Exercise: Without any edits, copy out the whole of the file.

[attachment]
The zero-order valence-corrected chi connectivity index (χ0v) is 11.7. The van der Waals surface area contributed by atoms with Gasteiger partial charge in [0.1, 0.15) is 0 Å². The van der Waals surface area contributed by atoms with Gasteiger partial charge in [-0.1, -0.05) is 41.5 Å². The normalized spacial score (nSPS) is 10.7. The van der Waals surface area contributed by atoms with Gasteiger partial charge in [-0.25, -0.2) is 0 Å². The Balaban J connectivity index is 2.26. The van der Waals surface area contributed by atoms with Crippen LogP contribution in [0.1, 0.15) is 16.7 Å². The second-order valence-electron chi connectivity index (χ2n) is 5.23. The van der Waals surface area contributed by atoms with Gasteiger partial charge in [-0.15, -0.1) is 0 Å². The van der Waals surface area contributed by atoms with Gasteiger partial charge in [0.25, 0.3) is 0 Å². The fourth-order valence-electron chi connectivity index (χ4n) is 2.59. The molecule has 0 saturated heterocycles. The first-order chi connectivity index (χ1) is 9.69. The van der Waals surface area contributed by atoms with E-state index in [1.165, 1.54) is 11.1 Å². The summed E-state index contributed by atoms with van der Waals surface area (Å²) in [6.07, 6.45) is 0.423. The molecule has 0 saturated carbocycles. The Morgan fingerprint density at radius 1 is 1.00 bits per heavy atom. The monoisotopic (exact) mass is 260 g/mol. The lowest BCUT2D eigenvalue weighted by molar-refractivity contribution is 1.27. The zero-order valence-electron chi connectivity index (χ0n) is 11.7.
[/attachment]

The zero-order valence-corrected chi connectivity index (χ0v) is 11.7. The van der Waals surface area contributed by atoms with Gasteiger partial charge in [0.1, 0.15) is 0 Å². The van der Waals surface area contributed by atoms with Gasteiger partial charge in [-0.1, -0.05) is 41.5 Å². The normalized spacial score (nSPS) is 10.7. The van der Waals surface area contributed by atoms with Gasteiger partial charge in [-0.25, -0.2) is 0 Å². The Balaban J connectivity index is 2.26. The van der Waals surface area contributed by atoms with Crippen LogP contribution in [0.1, 0.15) is 16.7 Å². The second-order valence-electron chi connectivity index (χ2n) is 5.23. The van der Waals surface area contributed by atoms with Gasteiger partial charge in [-0.15, -0.1) is 0 Å². The van der Waals surface area contributed by atoms with Gasteiger partial charge in [0.25, 0.3) is 0 Å². The fourth-order valence-electron chi connectivity index (χ4n) is 2.59. The molecule has 0 saturated heterocycles. The first-order chi connectivity index (χ1) is 9.69. The van der Waals surface area contributed by atoms with E-state index in [1.165, 1.54) is 11.1 Å². The summed E-state index contributed by atoms with van der Waals surface area (Å²) in [6.07, 6.45) is 0.423. The molecule has 0 saturated carbocycles. The Morgan fingerprint density at radius 1 is 1.00 bits per heavy atom. The monoisotopic (exact) mass is 260 g/mol. The lowest BCUT2D eigenvalue weighted by molar-refractivity contribution is 1.27. The zero-order valence-electron chi connectivity index (χ0n) is 11.7.